In a storm of Californian legislation, the Electronic Privacy Act is looking to balance people’s privacy and law enforcement’s ability to solve crimes. It now returns to the state Senate for concurrence.
(TNS) -- A bill touted by supporters as a victory over warrantless government access to private communications worked its way through the Legislature this week.
The California Electronic Privacy Act — meant to safeguard emails, text messages and location data stored on smartphones and other devices — made it through the Assembly and now returns to the state Senate for concurrence before heading to the governor for final approval, according to a press release from the ACLU of Northern California.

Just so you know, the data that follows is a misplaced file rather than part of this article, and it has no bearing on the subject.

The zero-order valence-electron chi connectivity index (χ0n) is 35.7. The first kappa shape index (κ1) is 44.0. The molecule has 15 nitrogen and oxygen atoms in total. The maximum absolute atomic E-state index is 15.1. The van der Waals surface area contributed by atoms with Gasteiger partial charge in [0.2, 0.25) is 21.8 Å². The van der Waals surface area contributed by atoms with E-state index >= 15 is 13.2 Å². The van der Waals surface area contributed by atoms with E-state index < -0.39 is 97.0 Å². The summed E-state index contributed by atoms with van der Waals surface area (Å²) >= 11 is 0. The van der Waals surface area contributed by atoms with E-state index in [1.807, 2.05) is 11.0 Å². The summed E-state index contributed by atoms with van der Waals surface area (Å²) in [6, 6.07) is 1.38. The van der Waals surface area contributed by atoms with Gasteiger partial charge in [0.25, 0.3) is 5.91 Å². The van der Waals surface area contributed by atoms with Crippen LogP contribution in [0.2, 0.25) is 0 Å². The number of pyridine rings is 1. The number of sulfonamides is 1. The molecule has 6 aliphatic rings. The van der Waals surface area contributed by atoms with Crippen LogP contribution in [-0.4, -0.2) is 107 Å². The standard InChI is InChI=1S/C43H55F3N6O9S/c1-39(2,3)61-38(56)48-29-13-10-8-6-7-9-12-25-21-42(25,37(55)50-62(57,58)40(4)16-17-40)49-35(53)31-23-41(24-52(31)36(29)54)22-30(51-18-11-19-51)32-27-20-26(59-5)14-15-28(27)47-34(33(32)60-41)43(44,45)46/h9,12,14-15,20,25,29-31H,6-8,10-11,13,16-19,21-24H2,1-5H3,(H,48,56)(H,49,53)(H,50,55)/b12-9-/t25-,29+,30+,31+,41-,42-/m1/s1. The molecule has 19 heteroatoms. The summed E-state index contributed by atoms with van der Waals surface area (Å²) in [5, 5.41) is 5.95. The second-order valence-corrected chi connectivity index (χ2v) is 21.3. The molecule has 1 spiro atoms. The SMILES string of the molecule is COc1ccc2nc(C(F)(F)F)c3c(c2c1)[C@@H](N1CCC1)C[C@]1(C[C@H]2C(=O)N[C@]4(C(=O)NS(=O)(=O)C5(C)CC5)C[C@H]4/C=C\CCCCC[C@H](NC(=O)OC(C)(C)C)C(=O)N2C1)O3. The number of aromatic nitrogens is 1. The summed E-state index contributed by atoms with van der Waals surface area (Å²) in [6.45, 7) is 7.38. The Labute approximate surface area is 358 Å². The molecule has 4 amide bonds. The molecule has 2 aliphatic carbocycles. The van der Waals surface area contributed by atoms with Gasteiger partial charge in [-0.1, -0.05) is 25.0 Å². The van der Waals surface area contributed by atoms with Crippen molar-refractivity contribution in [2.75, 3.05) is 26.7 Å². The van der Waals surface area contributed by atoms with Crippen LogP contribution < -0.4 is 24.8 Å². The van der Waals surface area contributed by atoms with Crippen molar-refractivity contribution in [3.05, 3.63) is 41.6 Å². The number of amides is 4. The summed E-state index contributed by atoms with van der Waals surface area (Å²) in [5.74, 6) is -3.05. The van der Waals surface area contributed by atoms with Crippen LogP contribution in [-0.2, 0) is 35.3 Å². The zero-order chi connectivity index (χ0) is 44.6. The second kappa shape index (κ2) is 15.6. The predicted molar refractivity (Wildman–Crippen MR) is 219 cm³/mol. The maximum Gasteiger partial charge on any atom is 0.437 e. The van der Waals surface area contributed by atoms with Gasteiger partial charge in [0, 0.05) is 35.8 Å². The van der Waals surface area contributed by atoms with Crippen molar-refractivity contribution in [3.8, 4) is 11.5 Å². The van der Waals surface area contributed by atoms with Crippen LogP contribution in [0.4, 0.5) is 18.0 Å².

“While technology has advanced exponentially, California’s communications laws are stuck in the Dark Ages, leaving our personal emails, text messages, photos and smartphones increasingly vulnerable to warrantless searches,” state Sen. Mark Leno, D-San Francisco, an author of the bill, said in the release.
He said the legislation is meant to strike a balance between people’s privacy and law enforcement’s ability to solve crimes.
To that end, while the act does require police to get a warrant before accessing a person’s electronically stored information, there are exceptions in the event of “emergencies and other public safety needs,” the release said.
The bill was co-authored by Leno and Sen. Joel Anderson, R-Alpine (San Diego County).
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